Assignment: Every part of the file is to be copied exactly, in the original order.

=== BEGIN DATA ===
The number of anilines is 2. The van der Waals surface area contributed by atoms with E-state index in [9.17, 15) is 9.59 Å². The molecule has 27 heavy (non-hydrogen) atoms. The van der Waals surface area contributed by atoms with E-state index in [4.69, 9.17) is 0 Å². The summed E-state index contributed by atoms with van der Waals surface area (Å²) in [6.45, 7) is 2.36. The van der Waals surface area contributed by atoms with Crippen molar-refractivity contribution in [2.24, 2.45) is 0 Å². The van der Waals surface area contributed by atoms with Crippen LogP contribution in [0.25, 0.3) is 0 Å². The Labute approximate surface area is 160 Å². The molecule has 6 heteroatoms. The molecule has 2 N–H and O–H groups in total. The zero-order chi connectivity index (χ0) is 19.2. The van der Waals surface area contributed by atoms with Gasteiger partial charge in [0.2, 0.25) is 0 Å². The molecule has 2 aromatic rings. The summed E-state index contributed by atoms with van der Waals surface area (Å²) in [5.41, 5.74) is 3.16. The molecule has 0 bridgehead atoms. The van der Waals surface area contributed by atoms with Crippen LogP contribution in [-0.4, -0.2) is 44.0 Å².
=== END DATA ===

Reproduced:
The number of anilines is 2. The van der Waals surface area contributed by atoms with E-state index in [9.17, 15) is 9.59 Å². The molecule has 27 heavy (non-hydrogen) atoms. The van der Waals surface area contributed by atoms with E-state index in [4.69, 9.17) is 0 Å². The summed E-state index contributed by atoms with van der Waals surface area (Å²) in [6.45, 7) is 2.36. The van der Waals surface area contributed by atoms with Crippen molar-refractivity contribution in [2.24, 2.45) is 0 Å². The van der Waals surface area contributed by atoms with Crippen LogP contribution in [0.25, 0.3) is 0 Å². The Labute approximate surface area is 160 Å². The molecule has 6 heteroatoms. The molecule has 2 N–H and O–H groups in total. The zero-order chi connectivity index (χ0) is 19.2. The van der Waals surface area contributed by atoms with Gasteiger partial charge in [0.2, 0.25) is 0 Å². The molecule has 2 aromatic rings. The summed E-state index contributed by atoms with van der Waals surface area (Å²) in [5.41, 5.74) is 3.16. The molecule has 0 bridgehead atoms. The van der Waals surface area contributed by atoms with Crippen LogP contribution in [-0.4, -0.2) is 44.0 Å².